building a safe home playground
As long as these shouts do not become screams of pain or accident.
The backyard should be a great place to play and exercise outdoors, not a dangerous area.
Young children need to exercise, develop exercise skills and the benefits of breathing fresh air, not to mention places to exercise their unlimited energy.
Unfortunately, according to data from the consumer goods safety board, families of about 200,000 children face injuries related to unsafe playground areas and equipment each year.
An estimated 51,000 people use home playground equipment and the rest are in public playgrounds.
Most of the injuries were caused by falls.
Unfortunately, about 15 children die each year by hanging.
Fortunately, these tragedies can be prevented.
Proper playground construction and maintenance, combined with meticulous adult supervision, can greatly reduce the risk of child injury.
Practice playground safety at home, school and park
Lessons have been written to help alert you to signs of danger in the game area.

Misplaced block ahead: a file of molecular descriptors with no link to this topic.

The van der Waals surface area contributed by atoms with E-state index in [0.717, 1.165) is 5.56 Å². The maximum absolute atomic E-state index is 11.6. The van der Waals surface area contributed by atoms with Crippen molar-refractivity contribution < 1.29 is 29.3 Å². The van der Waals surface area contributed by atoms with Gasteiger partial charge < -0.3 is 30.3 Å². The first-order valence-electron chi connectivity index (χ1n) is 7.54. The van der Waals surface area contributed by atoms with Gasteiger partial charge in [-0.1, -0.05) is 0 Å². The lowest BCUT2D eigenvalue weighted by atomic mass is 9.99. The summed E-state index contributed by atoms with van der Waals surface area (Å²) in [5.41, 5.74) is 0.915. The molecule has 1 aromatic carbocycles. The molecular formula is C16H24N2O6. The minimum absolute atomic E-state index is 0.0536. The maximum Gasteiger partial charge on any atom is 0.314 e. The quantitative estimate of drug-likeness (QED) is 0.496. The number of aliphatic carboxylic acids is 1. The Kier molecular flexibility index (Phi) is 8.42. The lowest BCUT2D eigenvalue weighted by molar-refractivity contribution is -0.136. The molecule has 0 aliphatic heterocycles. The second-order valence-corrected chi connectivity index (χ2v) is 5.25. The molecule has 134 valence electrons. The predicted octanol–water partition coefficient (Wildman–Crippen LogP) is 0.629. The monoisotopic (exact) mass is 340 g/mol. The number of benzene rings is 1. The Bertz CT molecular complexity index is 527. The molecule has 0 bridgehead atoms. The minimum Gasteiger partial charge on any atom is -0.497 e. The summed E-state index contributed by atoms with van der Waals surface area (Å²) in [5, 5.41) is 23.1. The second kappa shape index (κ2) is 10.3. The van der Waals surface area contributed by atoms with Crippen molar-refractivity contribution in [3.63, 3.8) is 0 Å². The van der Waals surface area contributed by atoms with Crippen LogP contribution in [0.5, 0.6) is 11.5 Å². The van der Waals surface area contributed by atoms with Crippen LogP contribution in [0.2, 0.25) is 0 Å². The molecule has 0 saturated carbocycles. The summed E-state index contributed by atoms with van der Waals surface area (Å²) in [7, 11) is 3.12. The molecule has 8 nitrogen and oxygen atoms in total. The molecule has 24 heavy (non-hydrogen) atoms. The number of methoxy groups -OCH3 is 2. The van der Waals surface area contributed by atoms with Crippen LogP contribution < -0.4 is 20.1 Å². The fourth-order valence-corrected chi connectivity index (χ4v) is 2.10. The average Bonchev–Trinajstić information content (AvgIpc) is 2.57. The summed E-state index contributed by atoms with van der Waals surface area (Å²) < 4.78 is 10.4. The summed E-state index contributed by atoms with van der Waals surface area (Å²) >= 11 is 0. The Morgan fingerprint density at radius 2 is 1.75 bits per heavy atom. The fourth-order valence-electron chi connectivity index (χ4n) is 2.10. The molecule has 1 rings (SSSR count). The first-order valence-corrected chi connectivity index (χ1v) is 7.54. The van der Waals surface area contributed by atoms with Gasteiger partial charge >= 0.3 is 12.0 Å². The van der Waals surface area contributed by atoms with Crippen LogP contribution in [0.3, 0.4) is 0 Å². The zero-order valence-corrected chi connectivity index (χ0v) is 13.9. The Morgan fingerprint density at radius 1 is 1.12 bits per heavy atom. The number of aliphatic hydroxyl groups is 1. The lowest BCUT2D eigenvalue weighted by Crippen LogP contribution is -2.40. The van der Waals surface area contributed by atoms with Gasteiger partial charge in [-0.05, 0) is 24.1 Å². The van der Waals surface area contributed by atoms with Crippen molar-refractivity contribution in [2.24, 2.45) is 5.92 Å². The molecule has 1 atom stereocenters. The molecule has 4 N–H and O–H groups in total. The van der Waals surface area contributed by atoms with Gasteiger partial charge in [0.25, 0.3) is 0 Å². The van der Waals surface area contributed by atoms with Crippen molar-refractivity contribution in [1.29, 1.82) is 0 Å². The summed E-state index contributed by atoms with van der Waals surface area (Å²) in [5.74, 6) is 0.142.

You can control your home by taking precautions in your own game area.
For the same danger, you can revisit other playgrounds.
These measures include the lack of proper paving to cushion falls, the lack of guardrails to prevent falls, the danger of head sticking, and other injuries --Causing harm.
Since almost 60% of the damage is caused by falling to the ground, protective surface treatment under and around all playground equipment is essential to reduce the risk of serious head injuries.
Because the head impact damage caused by the fall can be life-threatening, the more shocks that absorb the surface, the less likely the injury will be.
Of course, no matter what playground surface material is used, it is impossible to prevent all the damage caused by falling.
Avoid using concrete or asphalt.
Falling on asphalt and concrete can lead to serious head injuries and deaths.
Do not place playground equipment on these surfaces.
Avoid grass and dirt.
Grass and turf also lose the ability to absorb shocks through wear and environmental conditions.
Avoid earth surfaces such as soil and hard accumulated dirt.
Protective surface treatment is always used.
What should you use? Loose-
Fill the surface material.
It includes double silk bark covering, broken tires, wood chips, fine sand or fine gravel.